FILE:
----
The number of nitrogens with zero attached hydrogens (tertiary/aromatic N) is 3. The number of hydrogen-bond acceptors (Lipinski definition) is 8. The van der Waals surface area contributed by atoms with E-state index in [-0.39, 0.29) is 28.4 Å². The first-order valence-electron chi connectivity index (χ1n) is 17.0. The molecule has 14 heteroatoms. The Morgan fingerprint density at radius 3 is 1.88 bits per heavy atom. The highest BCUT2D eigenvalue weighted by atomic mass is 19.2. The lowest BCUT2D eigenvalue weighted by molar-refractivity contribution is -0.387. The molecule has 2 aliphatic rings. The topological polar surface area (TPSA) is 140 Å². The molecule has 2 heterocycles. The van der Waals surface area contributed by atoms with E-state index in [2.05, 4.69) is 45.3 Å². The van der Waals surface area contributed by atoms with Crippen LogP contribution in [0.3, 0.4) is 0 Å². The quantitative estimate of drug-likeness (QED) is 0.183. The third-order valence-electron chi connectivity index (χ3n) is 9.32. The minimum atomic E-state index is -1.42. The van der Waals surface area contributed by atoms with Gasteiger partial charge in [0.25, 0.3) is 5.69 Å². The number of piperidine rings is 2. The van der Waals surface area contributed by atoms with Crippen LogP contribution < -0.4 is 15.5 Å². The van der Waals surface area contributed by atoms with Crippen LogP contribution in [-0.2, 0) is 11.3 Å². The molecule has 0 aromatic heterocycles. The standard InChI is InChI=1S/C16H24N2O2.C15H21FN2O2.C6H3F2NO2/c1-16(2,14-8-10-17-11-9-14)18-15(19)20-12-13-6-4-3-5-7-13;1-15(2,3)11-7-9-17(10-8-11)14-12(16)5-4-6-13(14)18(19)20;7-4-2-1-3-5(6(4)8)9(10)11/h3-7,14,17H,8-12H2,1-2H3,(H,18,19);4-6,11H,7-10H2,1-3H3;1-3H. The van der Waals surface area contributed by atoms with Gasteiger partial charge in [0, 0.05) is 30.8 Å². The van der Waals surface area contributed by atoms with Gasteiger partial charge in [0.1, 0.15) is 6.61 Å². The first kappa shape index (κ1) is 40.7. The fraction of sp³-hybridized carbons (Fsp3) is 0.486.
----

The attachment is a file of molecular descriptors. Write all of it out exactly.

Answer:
The number of nitrogens with zero attached hydrogens (tertiary/aromatic N) is 3. The number of hydrogen-bond acceptors (Lipinski definition) is 8. The van der Waals surface area contributed by atoms with E-state index in [-0.39, 0.29) is 28.4 Å². The first-order valence-electron chi connectivity index (χ1n) is 17.0. The molecule has 14 heteroatoms. The Morgan fingerprint density at radius 3 is 1.88 bits per heavy atom. The highest BCUT2D eigenvalue weighted by atomic mass is 19.2. The lowest BCUT2D eigenvalue weighted by molar-refractivity contribution is -0.387. The molecule has 2 aliphatic rings. The topological polar surface area (TPSA) is 140 Å². The molecule has 2 heterocycles. The van der Waals surface area contributed by atoms with E-state index in [2.05, 4.69) is 45.3 Å². The van der Waals surface area contributed by atoms with Crippen LogP contribution in [0.3, 0.4) is 0 Å². The quantitative estimate of drug-likeness (QED) is 0.183. The third-order valence-electron chi connectivity index (χ3n) is 9.32. The minimum atomic E-state index is -1.42. The van der Waals surface area contributed by atoms with Gasteiger partial charge in [0.25, 0.3) is 5.69 Å². The number of piperidine rings is 2. The van der Waals surface area contributed by atoms with Crippen LogP contribution < -0.4 is 15.5 Å². The van der Waals surface area contributed by atoms with Crippen LogP contribution in [-0.2, 0) is 11.3 Å². The molecule has 0 aromatic heterocycles. The standard InChI is InChI=1S/C16H24N2O2.C15H21FN2O2.C6H3F2NO2/c1-16(2,14-8-10-17-11-9-14)18-15(19)20-12-13-6-4-3-5-7-13;1-15(2,3)11-7-9-17(10-8-11)14-12(16)5-4-6-13(14)18(19)20;7-4-2-1-3-5(6(4)8)9(10)11/h3-7,14,17H,8-12H2,1-2H3,(H,18,19);4-6,11H,7-10H2,1-3H3;1-3H. The van der Waals surface area contributed by atoms with Gasteiger partial charge in [0, 0.05) is 30.8 Å². The van der Waals surface area contributed by atoms with Gasteiger partial charge in [0.1, 0.15) is 6.61 Å². The first kappa shape index (κ1) is 40.7. The fraction of sp³-hybridized carbons (Fsp3) is 0.486.